Instead of dominance or outright ownership, a member state government may seek to assist some domestic industrial sector or particular business enterprise or government controlled business undertaking, only to find that Article 87 of the Treaty forbids such aid "in any form whatsoever". There have been many court cases under this heading, of which these may be taken as representative. Kwerkerij Gebroeders Van der Kooy v. EC (Cases 67/85, 68/85 and 70/85, decided 2 February 1988) [1988] ECR 219 (Dutch company which was only 50% government owned received preferential rates for the provision of natural gas, held, this was prohibited state aid and it was deemed action by the Dutch government); Executif Regional Wallon & Glaverbel v. EC (Cases 62/87 and 72/87, decided 8 March 1988) [1988] ECR 1573 (Belgian government aid to certain local glass producers, held, the EC could lawfully exercise discretion to exempt this aid, on the potential ground that the aid would enable the glass makers to adopt new technology which would reduce dependence for such technology on non-EU providers of the same and thereby be in the interest of the EU, but the ECJ found that the EC had abused its discretion under the facts of this case); Intermills v. EC (Case 323/82, decided 14 November 1984) [1984] ECR 3809) (Belgian government loans to local paper manufacture to help it through a period of financial difficulties, held, this was an impermissible form of state aid).

The EU has issued detailed guidelines which are of assistance in determining which state aids may and may not be permissible. Guidelines on National Regional Aid [1998], OJ C74/6, paragraph 3.6. The European Commission has authority to enforce the EU state aid rules and also has power to grant regulatory approval to EU member countries for certain types of state aids.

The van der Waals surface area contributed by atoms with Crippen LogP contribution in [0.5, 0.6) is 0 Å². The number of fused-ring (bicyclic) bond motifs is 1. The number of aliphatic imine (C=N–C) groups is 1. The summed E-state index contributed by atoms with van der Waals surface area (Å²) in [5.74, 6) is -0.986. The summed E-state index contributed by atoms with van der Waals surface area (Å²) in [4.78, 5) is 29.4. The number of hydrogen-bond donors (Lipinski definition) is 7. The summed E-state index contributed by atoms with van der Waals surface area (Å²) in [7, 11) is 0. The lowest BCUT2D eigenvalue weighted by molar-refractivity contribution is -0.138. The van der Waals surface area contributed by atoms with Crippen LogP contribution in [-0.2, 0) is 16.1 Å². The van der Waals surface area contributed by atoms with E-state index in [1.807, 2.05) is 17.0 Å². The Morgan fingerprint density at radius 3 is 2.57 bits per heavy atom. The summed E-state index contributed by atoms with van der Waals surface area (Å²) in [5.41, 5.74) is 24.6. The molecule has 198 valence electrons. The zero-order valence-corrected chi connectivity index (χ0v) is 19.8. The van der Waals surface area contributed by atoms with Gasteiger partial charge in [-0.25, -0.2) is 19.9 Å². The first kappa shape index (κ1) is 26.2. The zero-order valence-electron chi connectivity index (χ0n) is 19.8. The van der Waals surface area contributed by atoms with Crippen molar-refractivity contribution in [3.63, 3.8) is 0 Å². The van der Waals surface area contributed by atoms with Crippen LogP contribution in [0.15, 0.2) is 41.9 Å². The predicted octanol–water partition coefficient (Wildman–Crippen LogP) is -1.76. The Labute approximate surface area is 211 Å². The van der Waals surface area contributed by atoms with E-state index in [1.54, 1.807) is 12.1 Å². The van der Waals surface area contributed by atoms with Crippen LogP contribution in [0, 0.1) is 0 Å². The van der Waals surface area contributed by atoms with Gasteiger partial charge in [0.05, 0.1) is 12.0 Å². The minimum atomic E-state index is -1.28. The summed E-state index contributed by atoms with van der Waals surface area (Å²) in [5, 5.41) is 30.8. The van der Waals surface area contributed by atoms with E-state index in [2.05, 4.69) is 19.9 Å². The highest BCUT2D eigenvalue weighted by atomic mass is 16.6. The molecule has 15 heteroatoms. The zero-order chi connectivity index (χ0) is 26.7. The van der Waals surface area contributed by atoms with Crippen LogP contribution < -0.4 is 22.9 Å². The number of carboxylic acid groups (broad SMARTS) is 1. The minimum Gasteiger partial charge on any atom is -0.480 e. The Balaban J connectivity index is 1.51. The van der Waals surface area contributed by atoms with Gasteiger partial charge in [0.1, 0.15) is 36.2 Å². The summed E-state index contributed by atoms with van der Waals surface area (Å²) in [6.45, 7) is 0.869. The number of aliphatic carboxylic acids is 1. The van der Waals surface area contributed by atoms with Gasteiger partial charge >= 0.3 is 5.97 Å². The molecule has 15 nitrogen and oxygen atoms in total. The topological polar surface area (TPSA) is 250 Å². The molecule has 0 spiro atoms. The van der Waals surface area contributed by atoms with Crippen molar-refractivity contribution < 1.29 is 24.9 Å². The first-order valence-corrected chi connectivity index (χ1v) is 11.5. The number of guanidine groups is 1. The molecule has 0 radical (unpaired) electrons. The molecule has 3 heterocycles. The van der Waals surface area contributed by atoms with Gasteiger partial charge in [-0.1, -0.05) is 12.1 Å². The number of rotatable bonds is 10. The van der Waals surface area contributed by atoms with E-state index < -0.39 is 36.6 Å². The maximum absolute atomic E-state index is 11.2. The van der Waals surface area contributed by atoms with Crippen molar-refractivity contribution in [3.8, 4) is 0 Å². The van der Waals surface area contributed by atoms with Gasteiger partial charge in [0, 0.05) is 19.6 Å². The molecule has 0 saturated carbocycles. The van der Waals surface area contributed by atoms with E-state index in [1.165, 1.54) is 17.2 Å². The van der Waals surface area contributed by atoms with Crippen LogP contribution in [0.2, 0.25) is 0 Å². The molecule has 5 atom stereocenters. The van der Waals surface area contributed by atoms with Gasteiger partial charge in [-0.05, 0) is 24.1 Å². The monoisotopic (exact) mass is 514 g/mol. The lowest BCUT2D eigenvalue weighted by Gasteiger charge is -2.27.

Interesting Europe-facts: Some useful Portuguese and Spanish employment law abbreviations:

Abbreviation Language Full English
    Transliteration Translation
CCT Portuguese contrato Collective
    colectivo de employment
    trabalho agreement
CNSDP Portuguese Caixa nacional National
    de seguros e insurance fund
    doencas for
    profissionnais professional
CNT Spanish Confederacion National
    nacional del employment
    trabajo confederation
CPT Portuguese Codigo de Code of
    Processo do employment
    trabalho procedure
FGS Portuguese Fundo de Salary
    garantia guarantee
    salarial fund
FGS Spanish Fondo de Salary
    garantia guarantee
    salarial fund
INEM Spanish Instituto National
    nacional de employment
    empleo institute
LPL Spanish Ley de Employment
    procedimiento procedure law
TT Portuguese Tribunal do Labour court
UGT Spanish Union general General
    de trabajadores employment

+ Some Scottish legal terms:

assoilzie decide in favour of
books of Sederunt records of the
  court of session
patrimonial loss compensatory
pursuer/defender plaintiff/defendant
resile withdraw from a
solatium damages for pain
  and suffering
WS (Writer to the lawyer, solicitor

Sample Database "Query"

From Chart, Pages 90-97

Untitled Page